Margaret: Oh, O.K. All right. I loved in the book that you included jewelweed, a native Impatiens, Impatiens capensis [above]. And I always leave a few patches. It self-sows around the garden, and I always leave a few areas despite the suffix -weed in its common name. And I read in your book that “the seedlings germinate synchronously in spring.” And I just noticed that outside recently. So they literally like all come awake at the same moment and the same size and-
Carol: They do. Yeah, they just cover vast areas of usually sort of low, wet ground. And therefore they out-compete anything else that be coming up at the same time because of the shade that they produce. And not all of them survive, otherwise you would have a tangled mess of plants. But those that are the fittest will survive and you’ll have a nice clump of jewelweed there.
Margaret: Yeah. What a genius-
Carol: Which I always used to enjoy when I taught children, because they loved popping the fruits and having the seed shot out. But I find that adults, like it just as much. [Laughter.]
Margaret: It is fun.
Carol: It’s a fun plant to talk about when I do field walks for adults as well.
Margaret: Yeah. So we have-
Carol: And the seeds are edible as well. I compare them a little bit to black walnuts in taste, but of course it takes a handful to make it worth eating. So you have to hold the fruit carefully in your hand and capture the seeds in your hand so that they don’t go shooting off a few feet away and then you can eat them. And they’re one of the most beautiful seeds, because if you peel off the outer brown seed coat, they’re an absolutely beautiful turquoise blue or robin’s-egg blue, perhaps.
Margaret: I saw the picture in the book and I had never seen them that color. So then this year I’m going to have to try to grab some before they fly around and before they go “boing.” [Laughter.]
Carol: Yeah, just peel off or scrape off with your fingernail, that outer covering.
Margaret: Yeah. I think of them as sort of late summer wildflowers of all the goldenrods and the asters [above], with both of those, and you have a lot about them in the book, but I have to confess, I get overwhelmed. And you know, to me the goldenrods, it’s like sparrows—I know it’s a sparrow or a goldenrod, but I’m not sure which one, and the same with the asters.
Carol: [Laughter.] Right.
Margaret: It made me smile, not really [laughter], that there’s no longer technically any member of the genus Aster in Northeastern North America. Right? They’ve all been renamed.
Carol: That’s true. In fact, the names are actually the old names that they had a long time ago before they were lumped into the genus Aster. There are asters in Europe, in particular, and in other parts of the world, but all of those in our country have been segregated into one genus or another. Sometimes it’s dependent on the shape of the bracts, or the involucral bracts, I should say, under the flowerhead, or the type of hairs, or a lot of very minor characteristics. So they’re still commonly called asters, but scientifically their names have changed. And you’re not alone in being confused by them. I put myself in that category. [Laughter.]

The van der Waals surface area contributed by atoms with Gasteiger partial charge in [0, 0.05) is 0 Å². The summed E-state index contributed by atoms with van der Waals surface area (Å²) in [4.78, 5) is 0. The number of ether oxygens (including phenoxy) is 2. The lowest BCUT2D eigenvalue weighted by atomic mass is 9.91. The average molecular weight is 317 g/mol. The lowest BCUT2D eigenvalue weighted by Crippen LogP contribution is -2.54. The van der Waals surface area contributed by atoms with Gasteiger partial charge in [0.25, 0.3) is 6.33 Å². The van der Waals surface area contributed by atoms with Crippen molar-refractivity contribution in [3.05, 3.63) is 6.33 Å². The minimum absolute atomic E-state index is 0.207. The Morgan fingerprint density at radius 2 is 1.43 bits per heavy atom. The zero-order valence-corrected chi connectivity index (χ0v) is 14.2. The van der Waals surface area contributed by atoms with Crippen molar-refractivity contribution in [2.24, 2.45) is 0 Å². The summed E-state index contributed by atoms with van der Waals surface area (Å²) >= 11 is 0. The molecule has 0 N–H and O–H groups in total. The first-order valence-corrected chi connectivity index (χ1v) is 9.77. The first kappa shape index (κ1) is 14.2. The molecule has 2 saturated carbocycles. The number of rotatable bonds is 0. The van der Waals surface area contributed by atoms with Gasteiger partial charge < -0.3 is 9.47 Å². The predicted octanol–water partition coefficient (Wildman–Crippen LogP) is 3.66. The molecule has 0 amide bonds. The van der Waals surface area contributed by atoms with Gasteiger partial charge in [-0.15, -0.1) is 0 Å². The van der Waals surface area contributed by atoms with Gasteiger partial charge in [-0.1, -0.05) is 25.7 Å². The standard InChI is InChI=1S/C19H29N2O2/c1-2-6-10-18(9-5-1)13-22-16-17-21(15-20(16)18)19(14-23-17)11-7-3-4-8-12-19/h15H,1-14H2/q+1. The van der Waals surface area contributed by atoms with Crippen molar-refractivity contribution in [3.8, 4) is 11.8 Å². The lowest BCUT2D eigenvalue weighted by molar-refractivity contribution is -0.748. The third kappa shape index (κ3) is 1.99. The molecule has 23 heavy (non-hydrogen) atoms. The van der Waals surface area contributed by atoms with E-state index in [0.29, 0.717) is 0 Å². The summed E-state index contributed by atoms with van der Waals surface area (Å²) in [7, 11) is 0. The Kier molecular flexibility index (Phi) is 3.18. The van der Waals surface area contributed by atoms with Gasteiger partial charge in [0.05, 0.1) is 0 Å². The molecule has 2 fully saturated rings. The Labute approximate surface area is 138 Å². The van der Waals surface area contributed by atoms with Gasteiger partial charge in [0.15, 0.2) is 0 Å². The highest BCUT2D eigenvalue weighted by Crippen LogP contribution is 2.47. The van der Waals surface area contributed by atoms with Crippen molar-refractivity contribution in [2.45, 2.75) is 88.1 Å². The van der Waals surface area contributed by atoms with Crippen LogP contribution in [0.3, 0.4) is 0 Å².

Margaret: Yes, yes.
Carol: As you may read in my book, Asa Gray, who did the early treatment of asters was befuddled by them at many points and almost willing to give up, but he pursued and eventually finished his research.
Margaret: I think you excerpted a little note, he wrote to someone else saying, “If you find me in the loony bin, it’s because of the asters.” [Laughter.] A kind of character. Well, I’m having a lot of fun with the book and I’m so excited, Carol, that it came out, “Summer Wildflowers of the Northeast: A Natural History.” I’m so glad that it came out right now, because especially with so much time being spent at home this year, I can be outside with it and really look more closely, thanks to your insights. So thank you so much for taking the time.
more from carol gracie
- Our conversation about spring wildflowers
- Easy-to-propagate wildflowers, plus “celandine confusion” (weed or wildflower?)
I’LL BUY AN EXTRA COPY of Carol Gracie’s “Summer Wildflowers of the Northeast: A Natural History” (Amazon affiliate link) for one lucky reader. All you have to do to enter is answer this question in the comments below:
Are any native American summer wildflowers a part of your garden?
(I have a lot of asters and goldenrods in the later summer into fall, a little milkweed, Joe-pye weed, patches of jewelweed, and various Rudbeckia that might be native slightly outside my region, among others.)
No answer, or feeling shy? Just say something like, “Count me in,” and I will, but sharing an answer is even better.
I’ll pick a winner after entries close at midnight Tuesday, June 16, 2020. Good luck to all.
(Disclosure: As an Amazon Associate I earn from qualifying purchases.)
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MY WEEKLY public-radio show, rated a “top-5 garden podcast” by “The Guardian” newspaper in the UK, began its 11th year in March 2020. In 2016, the show won three silver medals for excellence from the Garden Writers Association. It’s produced at Robin Hood Radio, the smallest NPR station in the nation. Listen locally in the Hudson Valley (NY)-Berkshires (MA)-Litchfield Hills (CT) Mondays at 8:30 AM Eastern, rerun at 8:30 Saturdays. Or play the June 8, 2020 show using the player near the top of this transcript. You can subscribe to all future editions on iTunes/Apple Podcasts or Spotify or Stitcher (and browse my archive of podcasts here).